This is an official classification that defines a minimum set of assets, projects, and sectors as eligible to be defined as “green” or environmentally friendly. The taxonomy also lists the standards that define economic activities as “green”.
The GFT has been developed off the back of National Treasury’s 2020 technical paper on “Financing a Sustainable Economy”, aimed at unlocking access to sustainable finance and stimulating the allocation of capital to support a development-focused and climate-resilient economy.
It focuses initially on climate change but is expected to be extended in due course to other issues such as biodiversity and land use.
The GFT is geared to the priorities, contexts and needs of South Africa while remaining aligned with international best practice, and has therefore taken into account the EU model. As with the EU taxonomy, the aim is to help investors and financial institutions make more informed decisions about “green” projects.
The development of the taxonomy has been overseen by a multi-stakeholder working group drawing from national government, financial sector regulators and the financial services sector. National Treasury has advised that the GFT is intended to be a living document, to be updated and expanded over time through a governance process. A separate working group comprising regulatory authorities such as the Prudential Authority and Financial Sector Conduct Authority will provide oversight and governance to this process, and will inform the development of future regulatory instruments in line with international developments.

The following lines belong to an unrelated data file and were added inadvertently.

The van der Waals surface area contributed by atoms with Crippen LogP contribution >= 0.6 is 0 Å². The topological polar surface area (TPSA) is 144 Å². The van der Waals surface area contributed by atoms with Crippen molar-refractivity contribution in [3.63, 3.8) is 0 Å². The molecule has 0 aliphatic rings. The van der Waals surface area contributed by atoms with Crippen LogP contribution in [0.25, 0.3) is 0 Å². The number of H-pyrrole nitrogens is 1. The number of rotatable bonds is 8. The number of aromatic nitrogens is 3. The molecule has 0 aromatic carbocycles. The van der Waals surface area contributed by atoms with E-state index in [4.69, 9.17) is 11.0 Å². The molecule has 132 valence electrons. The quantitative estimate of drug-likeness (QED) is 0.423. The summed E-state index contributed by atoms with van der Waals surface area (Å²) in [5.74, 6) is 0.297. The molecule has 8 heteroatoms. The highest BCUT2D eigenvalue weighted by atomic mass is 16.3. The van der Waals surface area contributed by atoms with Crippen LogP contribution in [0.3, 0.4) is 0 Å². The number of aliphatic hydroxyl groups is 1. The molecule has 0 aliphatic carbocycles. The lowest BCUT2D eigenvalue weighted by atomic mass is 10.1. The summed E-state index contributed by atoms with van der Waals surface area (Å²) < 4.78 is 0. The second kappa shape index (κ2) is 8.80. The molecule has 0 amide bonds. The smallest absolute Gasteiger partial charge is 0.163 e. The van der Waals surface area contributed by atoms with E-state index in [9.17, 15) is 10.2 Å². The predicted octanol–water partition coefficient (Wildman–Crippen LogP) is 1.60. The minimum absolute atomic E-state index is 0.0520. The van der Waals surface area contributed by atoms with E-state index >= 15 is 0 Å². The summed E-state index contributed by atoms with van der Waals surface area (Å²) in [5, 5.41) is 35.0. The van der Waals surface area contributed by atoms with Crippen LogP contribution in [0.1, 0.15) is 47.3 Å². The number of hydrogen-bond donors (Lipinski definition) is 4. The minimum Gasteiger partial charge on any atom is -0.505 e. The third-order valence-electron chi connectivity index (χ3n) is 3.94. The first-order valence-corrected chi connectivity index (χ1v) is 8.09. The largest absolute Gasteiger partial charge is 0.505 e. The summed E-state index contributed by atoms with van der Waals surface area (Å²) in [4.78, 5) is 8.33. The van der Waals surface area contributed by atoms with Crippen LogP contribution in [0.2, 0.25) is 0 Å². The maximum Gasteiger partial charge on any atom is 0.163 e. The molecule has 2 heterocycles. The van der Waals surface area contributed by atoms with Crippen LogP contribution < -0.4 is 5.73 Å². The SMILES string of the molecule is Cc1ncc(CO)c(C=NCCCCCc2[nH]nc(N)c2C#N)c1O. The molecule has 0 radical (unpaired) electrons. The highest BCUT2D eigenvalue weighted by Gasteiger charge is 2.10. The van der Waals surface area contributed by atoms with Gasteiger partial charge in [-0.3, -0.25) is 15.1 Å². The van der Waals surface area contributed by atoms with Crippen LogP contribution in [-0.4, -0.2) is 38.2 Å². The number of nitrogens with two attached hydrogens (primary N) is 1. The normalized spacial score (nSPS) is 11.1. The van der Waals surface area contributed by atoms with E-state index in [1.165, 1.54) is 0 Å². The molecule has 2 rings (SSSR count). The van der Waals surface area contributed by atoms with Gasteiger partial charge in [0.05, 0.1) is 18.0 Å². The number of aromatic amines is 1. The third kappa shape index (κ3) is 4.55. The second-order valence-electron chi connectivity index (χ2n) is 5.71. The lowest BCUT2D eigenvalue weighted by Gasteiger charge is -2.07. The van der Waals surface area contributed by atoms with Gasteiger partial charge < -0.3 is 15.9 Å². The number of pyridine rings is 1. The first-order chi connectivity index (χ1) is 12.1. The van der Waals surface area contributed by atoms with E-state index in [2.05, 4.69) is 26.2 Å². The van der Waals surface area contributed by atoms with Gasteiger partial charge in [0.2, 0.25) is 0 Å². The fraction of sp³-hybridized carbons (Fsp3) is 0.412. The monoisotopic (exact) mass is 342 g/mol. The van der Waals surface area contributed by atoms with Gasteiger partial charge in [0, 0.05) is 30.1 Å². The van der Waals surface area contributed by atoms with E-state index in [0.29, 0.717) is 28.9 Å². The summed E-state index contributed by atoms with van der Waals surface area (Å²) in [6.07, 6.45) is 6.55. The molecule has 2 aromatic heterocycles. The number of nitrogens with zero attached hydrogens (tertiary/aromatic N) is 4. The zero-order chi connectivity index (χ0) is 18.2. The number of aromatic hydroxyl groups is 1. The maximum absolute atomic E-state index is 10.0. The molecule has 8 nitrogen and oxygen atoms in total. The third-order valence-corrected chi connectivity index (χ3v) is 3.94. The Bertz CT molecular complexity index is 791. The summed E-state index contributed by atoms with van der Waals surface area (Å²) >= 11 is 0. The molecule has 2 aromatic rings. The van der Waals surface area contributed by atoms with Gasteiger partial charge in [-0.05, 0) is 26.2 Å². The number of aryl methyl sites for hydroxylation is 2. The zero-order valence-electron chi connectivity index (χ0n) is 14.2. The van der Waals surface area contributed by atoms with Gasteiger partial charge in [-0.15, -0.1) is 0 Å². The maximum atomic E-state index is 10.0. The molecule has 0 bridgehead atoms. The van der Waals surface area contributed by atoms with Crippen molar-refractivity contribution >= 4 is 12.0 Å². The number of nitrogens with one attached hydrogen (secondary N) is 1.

For more information about the GFT, see the following article written by my colleagues Patrick Heron and Joon Chong at Webber Wentzel: National Treasury launches the Green Finance Taxonomy Paper.
National Treasury has launched South Africa’s first Green Finance Taxonomy, which will help investors and financial institutions make more informed decisions on “green” projects